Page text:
Ex Parte Atmore Community Hosp.

Annotate this Case

719 So. 2d 1190 (1998)

Ex parte ATMORE COMMUNITY HOSPITAL. (Re Diane TURNER v. Michael HAYES et al.)

1961796.

Supreme Court of Alabama.

June 19, 1998.

*1192 R. Alan Alexander and Joseph D. Steadman of Helmsing, Lyons, Sims & Leach, P.C., Mobile, for petitioner.

Robert S. Presto of Caffey, Presto & Associates, P.C., Brewton, for respondent Diane Turner.

SEE, Justice.

Diane Turner sued her co-employee Michael Hayes; Hayes's supervisor, Levon Henley; and her employer, Atmore Community Hospital ("Atmore Hospital"), alleging, among other things, battery and invasion of privacy. The claims arose from Hayes's alleged sexually harassing conduct toward her. The trial court issued an order that, among other things, granted a summary judgment for Atmore Hospital. The Court of Civil Appeals reversed that summary judgment, holding that Atmore Hospital could be liable for Hayes's conduct toward Turner. See Turner v. Hayes, 719 So. 2d 1184 (Ala.Civ. App.1997). We granted Atmore Hospital's petition for certiorari review to consider one question: Whether Atmore Hospital could be held liable for Hayes's alleged battery and invasion of privacy. Because we hold that Turner failed to present substantial evidence that would support a holding making Atmore Hospital liable for Hayes's conduct, we reverse that portion of the judgment of the Court of Civil Appeals that concerns Atmore Hospital's liability.

I.

Viewed in the light most favorable to Turner, the nonmovant, the evidence before the trial court at the summary judgment stage indicated that Turner worked for Atmore Hospital from October 1992 to May 1994, and that Hayes was her supervisor. Turner alleges that Hayes sexually harassed her and that she reported Hayes's conduct to Henley, Atmore Hospital's administrator. After Henley spoke with Hayes, the alleged sexual harassment stopped. However, Turner alleges that Hayes retaliated against her by withholding her time card and computer password. Henley ordered Hayes to give Turner the time card and password, and he did. Hayes did not withhold the time card or password again. Turner also alleges that Hayes subsequently threw a box of computer labels at her and that it landed beside her feet. Henley was not present when this incident occurred. Turner quit her job that day because, she alleges, Atmore Hospital failed to adequately deal with Hayes's tortious conduct.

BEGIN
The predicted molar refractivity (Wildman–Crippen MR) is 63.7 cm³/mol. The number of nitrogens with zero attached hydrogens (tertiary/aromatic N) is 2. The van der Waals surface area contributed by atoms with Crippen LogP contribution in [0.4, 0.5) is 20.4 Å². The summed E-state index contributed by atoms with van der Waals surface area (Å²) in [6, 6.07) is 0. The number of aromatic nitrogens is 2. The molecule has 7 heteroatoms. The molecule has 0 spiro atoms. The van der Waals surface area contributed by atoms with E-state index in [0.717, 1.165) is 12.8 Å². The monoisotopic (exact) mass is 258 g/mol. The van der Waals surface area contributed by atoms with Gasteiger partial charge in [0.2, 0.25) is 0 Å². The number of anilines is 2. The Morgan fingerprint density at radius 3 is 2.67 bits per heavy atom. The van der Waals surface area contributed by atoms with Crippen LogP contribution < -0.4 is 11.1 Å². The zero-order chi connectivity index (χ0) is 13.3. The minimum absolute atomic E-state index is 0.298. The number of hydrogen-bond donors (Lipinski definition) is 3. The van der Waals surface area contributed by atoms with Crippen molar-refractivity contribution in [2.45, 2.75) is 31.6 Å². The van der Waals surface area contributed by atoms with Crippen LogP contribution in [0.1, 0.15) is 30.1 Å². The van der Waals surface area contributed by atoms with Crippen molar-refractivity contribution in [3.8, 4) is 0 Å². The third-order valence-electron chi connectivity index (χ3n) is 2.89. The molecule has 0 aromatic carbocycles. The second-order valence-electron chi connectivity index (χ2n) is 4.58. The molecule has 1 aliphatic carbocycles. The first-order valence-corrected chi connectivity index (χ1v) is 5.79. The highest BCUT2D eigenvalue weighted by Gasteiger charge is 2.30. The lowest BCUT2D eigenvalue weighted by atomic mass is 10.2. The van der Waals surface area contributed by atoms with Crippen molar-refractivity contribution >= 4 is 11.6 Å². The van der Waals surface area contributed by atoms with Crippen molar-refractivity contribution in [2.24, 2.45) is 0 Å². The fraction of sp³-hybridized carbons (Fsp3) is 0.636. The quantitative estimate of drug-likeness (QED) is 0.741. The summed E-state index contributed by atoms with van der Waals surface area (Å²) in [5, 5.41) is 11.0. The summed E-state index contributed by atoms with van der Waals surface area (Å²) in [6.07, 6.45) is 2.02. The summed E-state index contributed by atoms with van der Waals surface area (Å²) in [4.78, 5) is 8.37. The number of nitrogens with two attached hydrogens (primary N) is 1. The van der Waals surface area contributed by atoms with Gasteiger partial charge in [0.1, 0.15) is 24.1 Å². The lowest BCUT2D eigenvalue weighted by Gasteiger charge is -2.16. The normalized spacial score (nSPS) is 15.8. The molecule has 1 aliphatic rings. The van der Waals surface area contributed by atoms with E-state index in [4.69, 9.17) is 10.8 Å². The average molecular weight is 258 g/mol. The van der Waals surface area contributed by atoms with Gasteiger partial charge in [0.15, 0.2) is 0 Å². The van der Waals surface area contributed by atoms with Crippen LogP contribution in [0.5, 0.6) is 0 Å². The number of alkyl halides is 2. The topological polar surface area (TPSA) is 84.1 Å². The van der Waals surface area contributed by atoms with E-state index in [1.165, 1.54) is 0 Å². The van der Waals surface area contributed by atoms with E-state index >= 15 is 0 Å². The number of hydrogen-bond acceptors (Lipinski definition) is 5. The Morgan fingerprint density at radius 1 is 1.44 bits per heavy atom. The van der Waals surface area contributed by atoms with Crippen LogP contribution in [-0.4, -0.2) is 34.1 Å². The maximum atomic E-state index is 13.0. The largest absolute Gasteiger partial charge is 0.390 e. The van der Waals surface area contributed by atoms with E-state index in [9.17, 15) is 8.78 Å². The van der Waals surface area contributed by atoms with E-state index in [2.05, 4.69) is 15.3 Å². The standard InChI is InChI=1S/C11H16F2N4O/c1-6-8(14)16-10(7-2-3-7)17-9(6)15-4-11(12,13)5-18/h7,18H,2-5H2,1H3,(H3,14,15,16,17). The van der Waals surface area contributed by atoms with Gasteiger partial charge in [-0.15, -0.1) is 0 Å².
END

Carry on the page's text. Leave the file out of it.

Turner sued Hayes, Henley, and Atmore Hospital, alleging outrage, battery, and invasion of privacy. The trial court entered a summary judgment in favor of Hayes on Turner's outrage claim, but not on her battery and invasion of privacy claims. The trial court also entered a summary judgment in favor of Henley and Atmore Hospital on all the claims, holding that neither Henley nor Atmore Hospital was liable for Hayes's conduct. The Court of Civil Appeals affirmed *1193 the summary judgment in favor of Hayes, and thus in favor of Henley and Atmore Hospital, on the outrage claim, and affirmed the summary judgment in favor of Henley on all claims. The Court of Civil Appeals also affirmed the trial court's order striking certain evidence submitted by Turner in opposition to the defendants' summary judgment motion. However, the Court of Civil Appeals reversed the summary judgment in favor of Atmore Hospital on the battery and invasion-of-privacy claims, holding that as to those claims there was a genuine issue of material fact as to whether Atmore Hospital was liable for Hayes's conduct. We address only this last holding.

II.

A summary judgment is proper where there is no genuine issue of material fact as to the claims asserted and the movant is entitled to a judgment as a matter of law. Rule 56, Ala. R. Civ. P.; Booker v. United American Ins. Co., 700 So. 2d 1333, 1334 (Ala. 1997). Initially, the movant has the burden to make a prima facie showing that there is no genuine issue of material fact. Booker, 700 So. 2d at 1334. Such a showing shifts the burden to the nonmovant to present substantial evidence as to each element of the claim challenged by the movant. Id.; Kidd v. Kilpatrick Chevrolet, Inc., 613 So. 2d 336, 338 (Ala.1993).

Atmore Hospital met its burden by making a prima facie showing that it was not responsible for Hayes's alleged battery of Turner and his alleged invasion of her privacy. It showed that Henley, the hospital administrator, met with Hayes and instructed him not to touch Turner in an offensive manner or to intrude into her privacy. Further, Atmore Hospital presented evidence indicating that Henley subsequently instructed Hayes to return Turner's computer password and time card.[1] This prima facie showing shifted the burden to Turner to present substantial evidence of each challenged element of her battery and invasion of privacy claims and substantial evidence of facts that would make Atmore Hospital liable for Hayes's alleged tortious conduct.

A. The Underlying Substantive Claims

To succeed on a claim alleging battery, a plaintiff must establish: (1) that the defendant touched the plaintiff; (2) that the defendant intended to touch the plaintiff; and (3) that the touching was conducted in a harmful or offensive manner. Surrency v. Harbison, 489 So. 2d 1097, 1104 (Ala.1986); Restatement (Second) of Torts § 18 (1965).